That’s the core of the redesign, just trying to understand what we have today and really go and do a clean-sheet exercise and try to see what would be the best process to handle all the material and all the information that have to go across the companies. The final goal is to have a seamless integration across the entire supply chain, to have all the suppliers working as one, as the same company, if everyone were in the same company. These would minimize all the downsizing of the outsourcing. When I talk about visibility, control over our strategy. If we have this seamless integration, everyone would be on the same page, following the same strategy, and that would allow for companies to maintain their competitivity.


How do you recommend taking on such a big task?


Well, I really like to follow a Lean Six Sigma approach, so I like the framework: define, measure, analyze, implement, and control. In the define step we try to really understand the problem, understand the different areas we want to attack. If we’re talking about a specific commodity in our company, if we’re talking about the business segment, if we are trying to redefine a change for a region. What problem are we trying to solve here? We’re trying to solve, also, inventory, lead times, quality issues. What is triggering this redesign? We define them and move to the measurements. We measure other relevant KPIs, which is necessary here. Usually for this kind of redesign, it’s a lot of inventory-related KPIs, so levels of inventory, aging of inventory, and several others here; also, time, cycle time, lead time.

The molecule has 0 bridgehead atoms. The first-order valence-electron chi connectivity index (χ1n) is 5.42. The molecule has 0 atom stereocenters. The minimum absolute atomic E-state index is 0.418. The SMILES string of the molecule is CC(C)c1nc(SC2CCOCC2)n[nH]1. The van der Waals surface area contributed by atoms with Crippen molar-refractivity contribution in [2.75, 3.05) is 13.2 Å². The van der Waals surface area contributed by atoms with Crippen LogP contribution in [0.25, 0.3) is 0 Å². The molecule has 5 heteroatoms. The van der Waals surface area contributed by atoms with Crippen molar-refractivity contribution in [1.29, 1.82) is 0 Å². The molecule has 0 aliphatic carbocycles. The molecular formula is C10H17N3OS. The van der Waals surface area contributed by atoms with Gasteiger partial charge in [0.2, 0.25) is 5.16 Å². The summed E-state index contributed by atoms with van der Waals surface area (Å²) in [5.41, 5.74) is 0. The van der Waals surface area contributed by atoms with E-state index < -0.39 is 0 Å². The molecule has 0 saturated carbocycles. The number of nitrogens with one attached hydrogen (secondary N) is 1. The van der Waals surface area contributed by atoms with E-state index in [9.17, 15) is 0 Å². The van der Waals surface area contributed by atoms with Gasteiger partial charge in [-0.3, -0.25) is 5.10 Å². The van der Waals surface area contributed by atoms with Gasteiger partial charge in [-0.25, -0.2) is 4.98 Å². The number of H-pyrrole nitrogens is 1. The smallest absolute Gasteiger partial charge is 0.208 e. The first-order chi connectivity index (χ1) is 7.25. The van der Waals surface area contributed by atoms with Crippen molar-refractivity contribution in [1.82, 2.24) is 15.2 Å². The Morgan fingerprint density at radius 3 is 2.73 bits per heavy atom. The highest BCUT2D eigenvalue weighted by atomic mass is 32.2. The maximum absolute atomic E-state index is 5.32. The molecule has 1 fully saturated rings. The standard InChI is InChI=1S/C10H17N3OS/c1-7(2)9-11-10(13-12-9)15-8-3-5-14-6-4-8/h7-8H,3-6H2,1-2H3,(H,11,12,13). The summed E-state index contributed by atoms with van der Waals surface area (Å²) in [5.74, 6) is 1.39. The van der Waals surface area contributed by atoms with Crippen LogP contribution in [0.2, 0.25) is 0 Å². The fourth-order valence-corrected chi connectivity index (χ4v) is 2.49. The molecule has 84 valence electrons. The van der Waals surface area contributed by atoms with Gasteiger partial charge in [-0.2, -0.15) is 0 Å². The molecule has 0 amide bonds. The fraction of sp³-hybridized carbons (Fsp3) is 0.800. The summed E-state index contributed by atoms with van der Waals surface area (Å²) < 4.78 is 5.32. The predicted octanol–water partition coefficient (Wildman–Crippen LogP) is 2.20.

There are a lot of measurements we take in order to understand how effective and how efficient our supply chain is. Once we have this picture and we do process mapping, we have a very good idea of the problems we’re facing right now with all the requirements of the supply chain, and then we can move to the next step, the analyze phase. In the analyze phase we will try to make sense of all this data and try to understand what’s causing the problems and come up with different structures, different options, different alternatives to tackle the problem. From there we will have some proposals to offer redesigning, and then we will move to the implementation phase, implement these new structures. Finally, in the control phase, we make sure we have the proper governance around these new processes, check to see if everything’s working well, and make any adjustments. That’s usually a very strong framework, so we base the redesign on data, and we keep measuring and making sure that we have the best solution implemented.


Do you have any success stories?